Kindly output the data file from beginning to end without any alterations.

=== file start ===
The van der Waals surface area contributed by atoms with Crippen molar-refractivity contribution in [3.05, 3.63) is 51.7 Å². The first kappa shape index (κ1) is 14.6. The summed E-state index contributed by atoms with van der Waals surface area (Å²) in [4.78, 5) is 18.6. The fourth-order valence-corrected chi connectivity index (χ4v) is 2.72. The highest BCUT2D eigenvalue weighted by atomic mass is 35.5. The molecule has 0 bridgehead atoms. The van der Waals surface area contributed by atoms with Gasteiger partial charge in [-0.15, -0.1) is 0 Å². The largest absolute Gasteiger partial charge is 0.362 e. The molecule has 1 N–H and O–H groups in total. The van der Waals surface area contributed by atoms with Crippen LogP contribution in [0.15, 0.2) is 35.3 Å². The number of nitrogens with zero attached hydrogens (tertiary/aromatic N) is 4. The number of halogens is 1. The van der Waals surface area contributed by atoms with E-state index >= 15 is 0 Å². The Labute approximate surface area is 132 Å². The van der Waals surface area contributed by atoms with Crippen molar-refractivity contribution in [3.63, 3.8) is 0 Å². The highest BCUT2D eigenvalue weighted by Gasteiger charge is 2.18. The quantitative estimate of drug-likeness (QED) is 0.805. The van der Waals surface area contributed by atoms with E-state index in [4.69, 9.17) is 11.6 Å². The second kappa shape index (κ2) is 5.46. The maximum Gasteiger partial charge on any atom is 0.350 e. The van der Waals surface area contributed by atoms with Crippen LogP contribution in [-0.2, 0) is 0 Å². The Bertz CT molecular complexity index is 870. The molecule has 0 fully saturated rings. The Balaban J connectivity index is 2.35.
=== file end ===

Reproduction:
The van der Waals surface area contributed by atoms with Crippen molar-refractivity contribution in [3.05, 3.63) is 51.7 Å². The first kappa shape index (κ1) is 14.6. The summed E-state index contributed by atoms with van der Waals surface area (Å²) in [4.78, 5) is 18.6. The fourth-order valence-corrected chi connectivity index (χ4v) is 2.72. The highest BCUT2D eigenvalue weighted by atomic mass is 35.5. The molecule has 0 bridgehead atoms. The van der Waals surface area contributed by atoms with Gasteiger partial charge in [-0.15, -0.1) is 0 Å². The largest absolute Gasteiger partial charge is 0.362 e. The molecule has 1 N–H and O–H groups in total. The van der Waals surface area contributed by atoms with Crippen LogP contribution in [0.15, 0.2) is 35.3 Å². The number of nitrogens with zero attached hydrogens (tertiary/aromatic N) is 4. The number of halogens is 1. The van der Waals surface area contributed by atoms with E-state index >= 15 is 0 Å². The Labute approximate surface area is 132 Å². The van der Waals surface area contributed by atoms with Crippen molar-refractivity contribution in [3.63, 3.8) is 0 Å². The highest BCUT2D eigenvalue weighted by Gasteiger charge is 2.18. The quantitative estimate of drug-likeness (QED) is 0.805. The van der Waals surface area contributed by atoms with E-state index in [4.69, 9.17) is 11.6 Å². The second kappa shape index (κ2) is 5.46. The maximum Gasteiger partial charge on any atom is 0.350 e. The van der Waals surface area contributed by atoms with Crippen LogP contribution in [-0.2, 0) is 0 Å². The Bertz CT molecular complexity index is 870. The molecule has 0 fully saturated rings. The Balaban J connectivity index is 2.35.